“We should protect Taiwan’s sovereignty and Taiwan’s own future,” said Chang Jaw-liang, one of the protest organisers. “Taiwan should not lean towards China.”
One woman set a Chinese flag ablaze, while scores of protesters holding placards opposing “unification” briefly clashed with pro-China supporters before police separated them.
The two-day Taoyuan meeting is the second round of formal talks on the planned pact and will focus on drawing up a list of industries entitled to preferential tariff treatment as soon as the agreement comes into force.
The pact, known as the Economic Cooperation Framework Agreement, has set off a great deal of debate in Taiwan, which has governed itself since 1949.
TAIPEI (Taiwan News) – Economics Minister Shih Yen-shiang cut short a report about plans for the Economic Cooperation Framework Agreement with China Wednesday after lawmakers demanded more details about accompanying measures first.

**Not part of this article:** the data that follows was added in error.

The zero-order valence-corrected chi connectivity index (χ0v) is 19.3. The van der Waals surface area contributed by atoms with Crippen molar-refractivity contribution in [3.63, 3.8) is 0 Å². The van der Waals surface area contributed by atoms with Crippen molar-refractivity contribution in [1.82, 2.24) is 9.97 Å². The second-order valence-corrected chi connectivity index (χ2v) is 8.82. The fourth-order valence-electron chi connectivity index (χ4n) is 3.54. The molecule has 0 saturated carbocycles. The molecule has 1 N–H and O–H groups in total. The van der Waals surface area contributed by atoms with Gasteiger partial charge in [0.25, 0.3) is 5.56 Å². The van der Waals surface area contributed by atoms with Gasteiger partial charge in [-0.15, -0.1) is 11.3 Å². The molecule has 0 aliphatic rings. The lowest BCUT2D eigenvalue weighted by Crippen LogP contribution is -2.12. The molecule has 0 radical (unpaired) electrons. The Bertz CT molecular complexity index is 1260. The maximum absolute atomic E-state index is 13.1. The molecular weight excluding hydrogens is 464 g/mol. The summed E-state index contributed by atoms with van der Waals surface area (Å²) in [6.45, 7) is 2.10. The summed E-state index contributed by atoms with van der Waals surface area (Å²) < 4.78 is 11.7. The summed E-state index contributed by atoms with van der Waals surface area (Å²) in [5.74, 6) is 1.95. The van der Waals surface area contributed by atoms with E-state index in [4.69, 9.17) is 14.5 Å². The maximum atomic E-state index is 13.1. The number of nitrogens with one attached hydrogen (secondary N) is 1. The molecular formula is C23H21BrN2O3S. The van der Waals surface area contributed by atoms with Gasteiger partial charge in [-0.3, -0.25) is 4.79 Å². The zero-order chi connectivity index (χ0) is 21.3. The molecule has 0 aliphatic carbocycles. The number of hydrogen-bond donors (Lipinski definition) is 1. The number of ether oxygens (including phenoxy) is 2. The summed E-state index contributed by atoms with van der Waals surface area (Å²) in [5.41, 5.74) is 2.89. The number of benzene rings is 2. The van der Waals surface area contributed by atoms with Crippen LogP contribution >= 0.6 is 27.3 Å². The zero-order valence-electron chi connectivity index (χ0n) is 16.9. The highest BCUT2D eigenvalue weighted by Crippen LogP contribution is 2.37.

A second official round of cross-straits talks about the project is expected to take place in Taipei next week, with the signing of the agreement expected in May or June despite strong opposition from within Taiwan.
The Legislative Yuan Economics Committee said Shih could only present his report after he provided details about government measures to accompany ECFA and a clear explanation of the early harvest list.
Taipei, March 1, 2010 (CENS)–Taiwan and China are scheduled to enter substantive discussion on the so-called early-harvest list, or priority items for mutual market opening, during the second talk on cross-Taiwan Strait Economic Cooperation Framework Agreement (ECFA) in Taipei earlier this month.
Despite inevitable give and take, both sides are expected to iron out their differences and reach agreement eventually, especially in view of the good-will gesture made by Chinese leaders recently, particularly on the thorniest issue regarding import of Chinese agricultural products into Taiwan.
Taipei, Feb. 9 (CNA) President Ma Ying-jeou sought to allay concerns Tuesday about a proposed trade pact between Taiwan and China in his first press conference to report on the progress in the trade talks.